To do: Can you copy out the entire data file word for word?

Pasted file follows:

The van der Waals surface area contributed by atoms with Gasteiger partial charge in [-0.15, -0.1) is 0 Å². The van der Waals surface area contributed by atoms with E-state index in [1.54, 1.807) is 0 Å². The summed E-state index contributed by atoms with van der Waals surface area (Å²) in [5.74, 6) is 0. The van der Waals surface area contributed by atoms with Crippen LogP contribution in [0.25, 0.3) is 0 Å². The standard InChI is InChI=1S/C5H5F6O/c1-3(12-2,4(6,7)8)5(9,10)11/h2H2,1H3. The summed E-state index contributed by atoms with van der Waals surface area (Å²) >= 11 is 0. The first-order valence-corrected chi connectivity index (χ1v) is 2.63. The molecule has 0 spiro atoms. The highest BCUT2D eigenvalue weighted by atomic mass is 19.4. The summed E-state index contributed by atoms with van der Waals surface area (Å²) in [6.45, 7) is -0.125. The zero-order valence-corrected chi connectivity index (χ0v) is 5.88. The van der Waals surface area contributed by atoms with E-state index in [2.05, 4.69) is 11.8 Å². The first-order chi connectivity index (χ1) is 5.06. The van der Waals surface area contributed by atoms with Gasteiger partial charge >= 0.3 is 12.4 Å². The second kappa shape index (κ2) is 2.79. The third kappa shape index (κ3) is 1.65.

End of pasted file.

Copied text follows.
The van der Waals surface area contributed by atoms with Gasteiger partial charge in [-0.15, -0.1) is 0 Å². The van der Waals surface area contributed by atoms with E-state index in [1.54, 1.807) is 0 Å². The summed E-state index contributed by atoms with van der Waals surface area (Å²) in [5.74, 6) is 0. The van der Waals surface area contributed by atoms with Crippen LogP contribution in [0.25, 0.3) is 0 Å². The standard InChI is InChI=1S/C5H5F6O/c1-3(12-2,4(6,7)8)5(9,10)11/h2H2,1H3. The summed E-state index contributed by atoms with van der Waals surface area (Å²) >= 11 is 0. The first-order valence-corrected chi connectivity index (χ1v) is 2.63. The molecule has 0 spiro atoms. The highest BCUT2D eigenvalue weighted by atomic mass is 19.4. The summed E-state index contributed by atoms with van der Waals surface area (Å²) in [6.45, 7) is -0.125. The zero-order valence-corrected chi connectivity index (χ0v) is 5.88. The van der Waals surface area contributed by atoms with E-state index in [2.05, 4.69) is 11.8 Å². The first-order chi connectivity index (χ1) is 5.06. The van der Waals surface area contributed by atoms with Gasteiger partial charge >= 0.3 is 12.4 Å². The second kappa shape index (κ2) is 2.79. The third kappa shape index (κ3) is 1.65.